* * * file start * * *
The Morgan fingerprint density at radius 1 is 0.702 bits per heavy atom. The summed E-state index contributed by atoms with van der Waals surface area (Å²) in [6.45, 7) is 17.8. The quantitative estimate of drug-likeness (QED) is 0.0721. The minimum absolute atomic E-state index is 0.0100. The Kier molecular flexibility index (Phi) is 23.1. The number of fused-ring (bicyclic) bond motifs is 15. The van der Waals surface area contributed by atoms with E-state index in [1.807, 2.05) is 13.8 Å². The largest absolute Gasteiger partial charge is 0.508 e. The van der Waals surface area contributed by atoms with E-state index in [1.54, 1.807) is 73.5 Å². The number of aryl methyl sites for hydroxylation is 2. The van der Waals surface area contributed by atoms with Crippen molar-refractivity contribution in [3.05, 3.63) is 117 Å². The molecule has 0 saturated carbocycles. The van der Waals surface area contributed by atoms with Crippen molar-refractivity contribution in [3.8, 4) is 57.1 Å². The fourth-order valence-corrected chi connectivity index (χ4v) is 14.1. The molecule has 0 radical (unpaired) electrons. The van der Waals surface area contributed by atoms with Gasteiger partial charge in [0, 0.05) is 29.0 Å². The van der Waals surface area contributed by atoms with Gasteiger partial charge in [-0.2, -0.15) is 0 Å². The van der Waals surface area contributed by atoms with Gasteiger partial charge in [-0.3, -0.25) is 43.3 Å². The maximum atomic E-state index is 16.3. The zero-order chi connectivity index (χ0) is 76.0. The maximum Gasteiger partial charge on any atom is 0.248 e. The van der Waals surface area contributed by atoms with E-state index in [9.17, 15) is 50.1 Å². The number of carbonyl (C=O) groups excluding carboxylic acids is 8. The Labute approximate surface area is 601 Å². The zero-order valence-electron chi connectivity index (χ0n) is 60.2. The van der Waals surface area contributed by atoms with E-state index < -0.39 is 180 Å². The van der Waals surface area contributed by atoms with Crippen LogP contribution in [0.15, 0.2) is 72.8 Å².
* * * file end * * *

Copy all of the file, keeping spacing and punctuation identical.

The Morgan fingerprint density at radius 1 is 0.702 bits per heavy atom. The summed E-state index contributed by atoms with van der Waals surface area (Å²) in [6.45, 7) is 17.8. The quantitative estimate of drug-likeness (QED) is 0.0721. The minimum absolute atomic E-state index is 0.0100. The Kier molecular flexibility index (Phi) is 23.1. The number of fused-ring (bicyclic) bond motifs is 15. The van der Waals surface area contributed by atoms with E-state index in [1.807, 2.05) is 13.8 Å². The largest absolute Gasteiger partial charge is 0.508 e. The van der Waals surface area contributed by atoms with E-state index in [1.54, 1.807) is 73.5 Å². The number of aryl methyl sites for hydroxylation is 2. The van der Waals surface area contributed by atoms with Crippen molar-refractivity contribution in [3.05, 3.63) is 117 Å². The molecule has 0 saturated carbocycles. The van der Waals surface area contributed by atoms with Crippen molar-refractivity contribution in [3.8, 4) is 57.1 Å². The fourth-order valence-corrected chi connectivity index (χ4v) is 14.1. The molecule has 0 radical (unpaired) electrons. The van der Waals surface area contributed by atoms with Gasteiger partial charge in [0, 0.05) is 29.0 Å². The van der Waals surface area contributed by atoms with Gasteiger partial charge in [-0.2, -0.15) is 0 Å². The van der Waals surface area contributed by atoms with Gasteiger partial charge in [-0.3, -0.25) is 43.3 Å². The maximum atomic E-state index is 16.3. The zero-order chi connectivity index (χ0) is 76.0. The maximum Gasteiger partial charge on any atom is 0.248 e. The van der Waals surface area contributed by atoms with E-state index in [9.17, 15) is 50.1 Å². The number of carbonyl (C=O) groups excluding carboxylic acids is 8. The Labute approximate surface area is 601 Å². The zero-order valence-electron chi connectivity index (χ0n) is 60.2. The van der Waals surface area contributed by atoms with E-state index < -0.39 is 180 Å². The van der Waals surface area contributed by atoms with Crippen LogP contribution in [0.15, 0.2) is 72.8 Å².